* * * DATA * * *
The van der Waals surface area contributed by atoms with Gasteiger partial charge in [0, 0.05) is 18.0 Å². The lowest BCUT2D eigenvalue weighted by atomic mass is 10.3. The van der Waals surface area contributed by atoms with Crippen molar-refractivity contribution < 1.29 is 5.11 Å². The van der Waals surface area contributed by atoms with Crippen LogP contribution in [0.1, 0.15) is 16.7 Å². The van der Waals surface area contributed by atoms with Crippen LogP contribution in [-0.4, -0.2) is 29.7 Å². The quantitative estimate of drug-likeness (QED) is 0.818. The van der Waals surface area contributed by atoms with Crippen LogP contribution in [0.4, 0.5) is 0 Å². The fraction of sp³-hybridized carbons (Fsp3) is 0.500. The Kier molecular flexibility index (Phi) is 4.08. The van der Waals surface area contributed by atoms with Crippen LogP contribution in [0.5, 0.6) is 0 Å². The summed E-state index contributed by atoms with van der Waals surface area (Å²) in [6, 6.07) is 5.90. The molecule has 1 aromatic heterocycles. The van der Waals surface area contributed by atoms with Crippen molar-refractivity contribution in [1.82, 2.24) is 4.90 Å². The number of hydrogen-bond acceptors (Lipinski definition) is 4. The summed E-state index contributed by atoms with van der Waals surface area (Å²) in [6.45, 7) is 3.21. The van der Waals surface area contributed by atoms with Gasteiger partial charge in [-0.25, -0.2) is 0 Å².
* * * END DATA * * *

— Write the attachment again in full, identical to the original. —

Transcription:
The van der Waals surface area contributed by atoms with Gasteiger partial charge in [0, 0.05) is 18.0 Å². The lowest BCUT2D eigenvalue weighted by atomic mass is 10.3. The van der Waals surface area contributed by atoms with Crippen molar-refractivity contribution < 1.29 is 5.11 Å². The van der Waals surface area contributed by atoms with Crippen LogP contribution in [0.1, 0.15) is 16.7 Å². The van der Waals surface area contributed by atoms with Crippen LogP contribution in [-0.4, -0.2) is 29.7 Å². The quantitative estimate of drug-likeness (QED) is 0.818. The van der Waals surface area contributed by atoms with Crippen LogP contribution in [0.4, 0.5) is 0 Å². The fraction of sp³-hybridized carbons (Fsp3) is 0.500. The Kier molecular flexibility index (Phi) is 4.08. The van der Waals surface area contributed by atoms with Crippen LogP contribution in [0.5, 0.6) is 0 Å². The summed E-state index contributed by atoms with van der Waals surface area (Å²) in [6, 6.07) is 5.90. The molecule has 1 aromatic heterocycles. The van der Waals surface area contributed by atoms with Crippen molar-refractivity contribution in [1.82, 2.24) is 4.90 Å². The number of hydrogen-bond acceptors (Lipinski definition) is 4. The summed E-state index contributed by atoms with van der Waals surface area (Å²) in [6.45, 7) is 3.21. The van der Waals surface area contributed by atoms with Gasteiger partial charge in [-0.25, -0.2) is 0 Å².